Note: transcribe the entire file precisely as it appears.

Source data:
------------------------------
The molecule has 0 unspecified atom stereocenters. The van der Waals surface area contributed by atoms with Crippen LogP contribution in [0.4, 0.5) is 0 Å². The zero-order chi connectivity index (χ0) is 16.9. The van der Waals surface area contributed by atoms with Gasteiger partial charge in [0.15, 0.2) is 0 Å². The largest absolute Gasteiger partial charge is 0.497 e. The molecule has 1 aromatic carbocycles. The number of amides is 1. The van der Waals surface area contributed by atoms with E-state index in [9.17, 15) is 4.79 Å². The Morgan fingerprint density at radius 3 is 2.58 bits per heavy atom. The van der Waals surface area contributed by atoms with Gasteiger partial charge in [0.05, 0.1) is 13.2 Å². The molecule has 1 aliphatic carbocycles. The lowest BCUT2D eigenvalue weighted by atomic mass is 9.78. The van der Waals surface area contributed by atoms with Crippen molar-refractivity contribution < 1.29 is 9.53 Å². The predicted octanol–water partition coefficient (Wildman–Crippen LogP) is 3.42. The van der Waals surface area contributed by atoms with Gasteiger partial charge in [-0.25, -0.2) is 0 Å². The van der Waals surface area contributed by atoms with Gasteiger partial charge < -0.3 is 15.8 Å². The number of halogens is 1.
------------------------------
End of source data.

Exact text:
The molecule has 0 unspecified atom stereocenters. The van der Waals surface area contributed by atoms with Crippen LogP contribution in [0.4, 0.5) is 0 Å². The zero-order chi connectivity index (χ0) is 16.9. The van der Waals surface area contributed by atoms with Gasteiger partial charge in [0.15, 0.2) is 0 Å². The largest absolute Gasteiger partial charge is 0.497 e. The molecule has 1 aromatic carbocycles. The number of amides is 1. The van der Waals surface area contributed by atoms with E-state index in [9.17, 15) is 4.79 Å². The Morgan fingerprint density at radius 3 is 2.58 bits per heavy atom. The van der Waals surface area contributed by atoms with Gasteiger partial charge in [0.05, 0.1) is 13.2 Å². The molecule has 1 aliphatic carbocycles. The lowest BCUT2D eigenvalue weighted by atomic mass is 9.78. The van der Waals surface area contributed by atoms with Crippen molar-refractivity contribution < 1.29 is 9.53 Å². The predicted octanol–water partition coefficient (Wildman–Crippen LogP) is 3.42. The van der Waals surface area contributed by atoms with Gasteiger partial charge in [-0.25, -0.2) is 0 Å². The van der Waals surface area contributed by atoms with Gasteiger partial charge < -0.3 is 15.8 Å². The number of halogens is 1.